PARAGON has provided great insight into the potential benefit patients might receive from  aromatase inhibitors across a diverse array of ER/PR-positive gynaecological cancers and clinical scenarios. It guides clinician’s treatment recommendations and informs patients of the risks and benefits of this treatment in a way that was not possible prior to these results.

The trial’s collaborative group has published the benefit of anastrazole in terms of cancer responses, as well as in preservation of quality of life in patients with:

  • Platinum-resistant/refractory ovarian cancer (Bonaventura et al. 2017)
  • Asymptomatic biochemical relapse of ovarian cancer (Kok et al. 2019)
  • Low grade or serous borderline ovarian cancer (Tang et al. 2019)
  • Granulosa cell/sex-cord stromal tumours of the ovary (Banerjee et al. 2021)
  • Recurrent endometrial cancer (Mileshkin et al. 2021)
  • Low-grade endometrial stromal sarcoma (Friedlander et al. 2021)

Any lessons learnt?

As with any trials, there were of course some unforeseen difficulties encountered that hindered the answering of key research questions.

A key lesson was that we should have mandated the provision of a tumour block from initial surgery as a requirement for eligibility to the study. It is very difficult to obtain tumour tissue after patients have been treated and this has impeded the important translational research component. This has been a formidable barrier to overcome but I am committed to seeing it through.”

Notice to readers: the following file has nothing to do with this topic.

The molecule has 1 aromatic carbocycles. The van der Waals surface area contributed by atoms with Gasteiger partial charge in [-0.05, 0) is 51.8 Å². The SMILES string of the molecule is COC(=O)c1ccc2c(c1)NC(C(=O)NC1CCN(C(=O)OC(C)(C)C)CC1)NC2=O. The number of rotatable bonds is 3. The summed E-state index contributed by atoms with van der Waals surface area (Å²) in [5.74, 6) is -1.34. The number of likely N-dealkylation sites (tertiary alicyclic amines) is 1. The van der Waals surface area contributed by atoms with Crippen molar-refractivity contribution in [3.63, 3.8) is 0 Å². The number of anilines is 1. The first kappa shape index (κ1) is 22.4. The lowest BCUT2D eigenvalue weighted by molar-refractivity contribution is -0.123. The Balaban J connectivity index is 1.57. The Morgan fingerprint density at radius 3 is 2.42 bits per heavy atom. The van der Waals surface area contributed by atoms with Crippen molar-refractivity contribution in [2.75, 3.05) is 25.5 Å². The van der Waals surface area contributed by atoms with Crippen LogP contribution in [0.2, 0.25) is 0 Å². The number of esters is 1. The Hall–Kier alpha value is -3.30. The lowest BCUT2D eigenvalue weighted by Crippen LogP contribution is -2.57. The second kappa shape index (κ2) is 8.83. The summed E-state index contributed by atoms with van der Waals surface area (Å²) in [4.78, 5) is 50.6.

Professor Michael Friedlander AM

Next steps

The PARAGON study has set the stage for two new ANZGOG initiatives.

First is ANZGOG’s Ovarian cancer Alliance for SIgnal-Seeking (OASIS) clinical trials program Initiative. The OASIS Initiative is a collaborative research program between ANZGOG and the Australian Ovarian Cancer Study (AOCS) to undertake small signal seeking trials that show sufficient evidence of clinical activity to allow larger randomised trials. Read more about the OASIS Initiative.

The second is PARAGON II. This study builds upon the successful foundation and collaborative relationships of PARAGON and, in a similar group of patients as the PARAGON study, incorporates the use of anastrazole with those medications that have been recently successful overcoming Oestrogen-receptor therapy resistance (CDK4/6 and PIK3CA inhibitors) in the treatment of ER/PR+ve breast cancers. Associate Professor Chee Lee leads this trial which has successfully secured MRFF funding, and  is now open to recruitment. Read more about PARAGON-II.

Whilst PARAGON cemented ANZGOG’s position at the forefront of innovative trial design, through the hard work of ANZGOG members and collaborators, PARAGON II will continue this tradition for a group of patients who traditionally would have been unable to access the benefits of a clinical trial.

The most important learning for me personally was that trials such as PARAGON can only be carried out with international collaboration. The experience has demonstrated the importance of working with a committed team to achieve success.”

Professor Michael Friedlander AM

To find out more about ANZGOG’s PARAGON II, watch this video where Assoc Prof Chee Lee explains the study.